For their part, education officials insist that the new goals are challenging — even if they only represent fractional increases — because they are technically all higher than the original goals, which the city has claimed were “rigorous.”

“If they’re ahead of [the original goals], keeping them on that target is definitely a challenge for them,” said Eric Ashton, the education department’s executive director for school performance.

Ashton noted that many of the city’s Renewal goals — which include measures such as attendance, graduation rates, and progress on state tests — are aggressive and require some schools to improve certain metrics by double-digit percentages. (Coalition School for Social Change, for instance, must improve its four-year graduation rate to 63.4 percent this year, a 17 percent increase.)

The city also defended the challenge targets on the grounds that if they were set too high, they might offer a misleading picture of which schools should be merged, closed or face other consequences.

“Targets do not keep increasing as high as possible each year,” education department spokeswoman Devora Kaye wrote in an email, “because we need the Renewal benchmarks to help differentiate between schools that are in need of more intensive interventions such as school redesign or consolidation, closure, or leadership change — and schools that need other forms of support like professional development or curriculum changes.”

“We believe schools must always work towards continued progress,” she added. “And a challenge target sets the bar above their achievement.”

Playing around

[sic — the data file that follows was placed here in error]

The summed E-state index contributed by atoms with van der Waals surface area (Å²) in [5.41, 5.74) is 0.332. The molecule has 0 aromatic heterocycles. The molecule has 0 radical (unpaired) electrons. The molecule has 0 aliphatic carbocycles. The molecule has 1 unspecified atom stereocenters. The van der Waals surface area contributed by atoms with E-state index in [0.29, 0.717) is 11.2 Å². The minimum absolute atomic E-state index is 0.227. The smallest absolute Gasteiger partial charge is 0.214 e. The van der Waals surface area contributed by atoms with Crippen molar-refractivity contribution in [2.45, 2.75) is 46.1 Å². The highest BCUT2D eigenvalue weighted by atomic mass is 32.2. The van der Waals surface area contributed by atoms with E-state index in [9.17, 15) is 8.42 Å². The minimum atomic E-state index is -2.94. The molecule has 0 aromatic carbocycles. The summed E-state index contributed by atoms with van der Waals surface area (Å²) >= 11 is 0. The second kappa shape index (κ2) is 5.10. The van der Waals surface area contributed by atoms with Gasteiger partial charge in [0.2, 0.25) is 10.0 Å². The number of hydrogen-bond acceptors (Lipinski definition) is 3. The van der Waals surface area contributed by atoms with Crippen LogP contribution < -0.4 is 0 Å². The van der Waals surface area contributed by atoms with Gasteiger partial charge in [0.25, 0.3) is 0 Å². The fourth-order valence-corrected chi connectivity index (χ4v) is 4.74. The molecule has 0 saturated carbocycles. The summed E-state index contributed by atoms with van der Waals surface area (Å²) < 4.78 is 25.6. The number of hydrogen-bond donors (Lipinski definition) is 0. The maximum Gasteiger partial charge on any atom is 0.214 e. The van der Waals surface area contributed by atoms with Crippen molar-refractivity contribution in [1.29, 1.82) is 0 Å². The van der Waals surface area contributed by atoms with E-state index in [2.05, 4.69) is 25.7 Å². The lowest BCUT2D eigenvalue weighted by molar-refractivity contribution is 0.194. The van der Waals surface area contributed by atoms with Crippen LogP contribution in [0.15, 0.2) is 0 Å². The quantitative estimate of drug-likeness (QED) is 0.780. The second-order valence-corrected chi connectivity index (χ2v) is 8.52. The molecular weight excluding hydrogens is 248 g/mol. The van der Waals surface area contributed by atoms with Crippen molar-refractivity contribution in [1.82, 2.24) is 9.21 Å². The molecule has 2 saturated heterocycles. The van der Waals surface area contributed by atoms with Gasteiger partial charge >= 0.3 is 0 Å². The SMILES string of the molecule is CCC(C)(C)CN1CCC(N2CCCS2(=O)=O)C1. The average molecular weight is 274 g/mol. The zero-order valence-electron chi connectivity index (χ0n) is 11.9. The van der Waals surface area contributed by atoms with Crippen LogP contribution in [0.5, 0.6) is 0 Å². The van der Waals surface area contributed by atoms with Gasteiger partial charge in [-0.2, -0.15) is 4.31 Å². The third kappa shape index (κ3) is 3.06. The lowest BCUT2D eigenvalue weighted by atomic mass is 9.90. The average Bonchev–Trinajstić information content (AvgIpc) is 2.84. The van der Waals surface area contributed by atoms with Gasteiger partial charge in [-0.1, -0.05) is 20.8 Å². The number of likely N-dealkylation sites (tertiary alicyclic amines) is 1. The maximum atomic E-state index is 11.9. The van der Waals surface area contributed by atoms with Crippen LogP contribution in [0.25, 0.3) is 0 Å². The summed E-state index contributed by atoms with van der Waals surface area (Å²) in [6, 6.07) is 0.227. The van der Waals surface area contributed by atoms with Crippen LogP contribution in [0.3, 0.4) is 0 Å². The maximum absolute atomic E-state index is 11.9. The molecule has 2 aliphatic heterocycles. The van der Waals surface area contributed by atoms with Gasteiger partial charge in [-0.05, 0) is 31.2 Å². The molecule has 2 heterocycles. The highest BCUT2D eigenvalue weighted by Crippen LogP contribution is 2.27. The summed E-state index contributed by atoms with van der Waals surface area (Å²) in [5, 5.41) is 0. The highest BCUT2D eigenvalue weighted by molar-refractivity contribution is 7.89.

These Detroit student activists wrote a play about the recent political turmoil in city schools. Watch it here.

Students in the 482Forward youth organizing collective perform a play about recent events in Detroit schools.

It’s been a nerve-wracking year in Detroit education, with state officials threatening to shutter two dozen city schools for years of low test scores, then backing off closures in favor of “partnership agreements.”

It’s all been very complicated, which is why a group of Detroit students wrote and performed a play about recent events in the city schools.

Called “Fork in the Road: Succeeding with us or failing without us,” the play was staged for an audience earlier this month at a church on the city’s east side. It was performed by the youth arm of 482Forward, a citywide education organizing network.

“It was their idea to do the play,” said Molly Sweeney, 482Forward’s director of organizing. The students involved wrote and performed the play, she said. “Given all the chaos in the city and everything being so confusing, this was a way of explaining the partnership agreements in a fun and interactive way.”

The play features a student who receives messages from the future via Snapchat that warns of dire consequences if students, parents and teachers are not involved in the work of turning around struggling schools.

Watch it here:

Fork in the road 1 from 482forward on Vimeo.